- it carried about a wooden axe
Red hair: a Neanderthal?
The description of Korupira as being red headed is interesting if we believe that homind with red hair was shown on Piri Reis 1513 map of South America.
It was widely distributed
As we can see Joao Barbosa Rodriguez believed that the myth was indeed Pan-American and shared by the native peoples of Brazil, Colombia, Venezuela, Guyana, Perú, Bolivia and Parguay . These people believed that Korupira protected and reigned over the jungles and its creatures.
In its northern reaches, in Colombia, it was also known with a different name: Boraro.
The Boraro skin
In Colombia, Corupira is also known as Boraro , Pírrarro and Hojarasquín and is described as a brown skinned giant with thick fingers .
There is a very odd story involving this creature which I will transcribe below , it deals with the The Bará, or Fish People (Tukanoans), of the Northwest Amazon, along the area shared by Brazil and Colombia.
These people which call themselves “Waípinõmakã”, live along the upper Tiquié and upper Igarapé Inambú rivers (see the map).
The Boraro’s skin myth is the following: a man found the skin of a boraro while its owner was fishing shrimps, “the skin was like clothing; the boraro always removed it to swim”, the man put the skin on, and it took control over him. It made him do some dreadfull things: kill and ate he boraro, go to his home and take over his place there –even sleep with his wife. Years later he returned to his tribe and told his story. He went back with a relative to the boraro territory and the relative donned the boraro wife’s skinn while she was fishing. They ate the woman and returned home. Their kinsmen refused to believe them so all went back to the boraro land. The two original men put on the boraro furs and killed and ate the other men.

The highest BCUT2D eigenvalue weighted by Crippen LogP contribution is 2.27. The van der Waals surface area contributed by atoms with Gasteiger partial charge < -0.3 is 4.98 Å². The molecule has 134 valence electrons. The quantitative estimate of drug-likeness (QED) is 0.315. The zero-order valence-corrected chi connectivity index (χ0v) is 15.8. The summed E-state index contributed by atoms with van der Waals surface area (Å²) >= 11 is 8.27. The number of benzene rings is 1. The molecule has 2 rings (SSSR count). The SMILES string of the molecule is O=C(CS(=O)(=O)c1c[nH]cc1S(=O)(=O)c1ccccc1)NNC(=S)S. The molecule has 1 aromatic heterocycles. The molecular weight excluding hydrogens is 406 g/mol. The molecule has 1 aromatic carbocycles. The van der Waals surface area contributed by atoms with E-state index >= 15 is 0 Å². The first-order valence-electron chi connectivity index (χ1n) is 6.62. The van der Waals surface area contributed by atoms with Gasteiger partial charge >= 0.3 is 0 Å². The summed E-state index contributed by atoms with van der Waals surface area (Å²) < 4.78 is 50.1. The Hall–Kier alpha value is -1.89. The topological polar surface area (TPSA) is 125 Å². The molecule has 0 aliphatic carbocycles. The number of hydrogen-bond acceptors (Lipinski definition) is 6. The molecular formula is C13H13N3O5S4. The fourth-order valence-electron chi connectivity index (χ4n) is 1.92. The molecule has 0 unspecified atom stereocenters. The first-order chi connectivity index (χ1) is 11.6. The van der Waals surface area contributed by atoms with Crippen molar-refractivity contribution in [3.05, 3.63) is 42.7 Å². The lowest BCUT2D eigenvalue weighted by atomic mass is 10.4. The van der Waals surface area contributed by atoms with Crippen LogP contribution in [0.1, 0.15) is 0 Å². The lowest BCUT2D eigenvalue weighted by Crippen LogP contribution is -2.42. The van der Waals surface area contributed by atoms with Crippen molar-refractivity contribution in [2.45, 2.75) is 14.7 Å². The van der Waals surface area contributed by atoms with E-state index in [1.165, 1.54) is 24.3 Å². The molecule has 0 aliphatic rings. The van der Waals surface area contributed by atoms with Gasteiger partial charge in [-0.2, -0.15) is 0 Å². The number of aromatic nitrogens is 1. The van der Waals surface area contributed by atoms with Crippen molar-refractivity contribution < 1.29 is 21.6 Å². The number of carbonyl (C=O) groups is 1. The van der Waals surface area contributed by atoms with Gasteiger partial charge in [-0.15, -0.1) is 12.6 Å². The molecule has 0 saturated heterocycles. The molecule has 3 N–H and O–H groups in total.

So it seems that the “furry” “hairy” ape-man, the Boraro = Korupira is just a man wearing a fur, otherwise there is no explanation for a furry man to remove his fur. Could this imply that they were primitive beings wearing skins as clothing, just as our distant ancestors did?
Is this legend a myth about primitive Neanderthal men and their barbaric (i.e. murderous and cannibalistic) ways?
 Anchieta, José de, S. J. (1933). Cartas, informações, fragmentos historicos e sermões / Padre Joseph de Anchieta. Rio de Janeiro : Civilização Brasileira, 1933. Pp.128 Carta X.
 Painting: Manoel Santiago (1897-1987): O Curupira - Lenda Amazônica (The Curupira, Amazonian legend), 1926. Oil on cloth 96 x 157 cm. Taken from 
 Neto, João Augusto da Silva, Figueiredo, Aldrin Moura de. Uma imagem, duas narrativas: as representações de uma lenda amazônica em Manoel Santiago. 19&20, Rio de Janeiro, v. VII, n. 1, jan./mar. 2012.
 Barbosa Rodrigues, João, (1890). Poranduba amazonense, ou kochiyma-uara porandub, 1872-1887. Rio de Janeiro: Typ. de G. Leuzinger & Filhos. pp. 6, 12, 13
 Guillermo Abadía, (1994). 2.300 adiciones al vocabulario folklórico colombiano. Volumen 142, Biblioteca Banco Popular.Fondo de Promoción de la Cultura del Banco Popular
 Jean Ellizabeth Jackson, (1983). The Fish People: Linguistic Exogamy and Tukanoan Identity in Northwest Amazonia. Cambridge Studies in Social Anthropology. Nbr. 39. Cambridge University Press, 1983. Pp 108 – 111.
Patagonian Monsters - Cryptozoology, Myths & legends in Patagonia Copyright 2009-2012 by Austin Whittall ©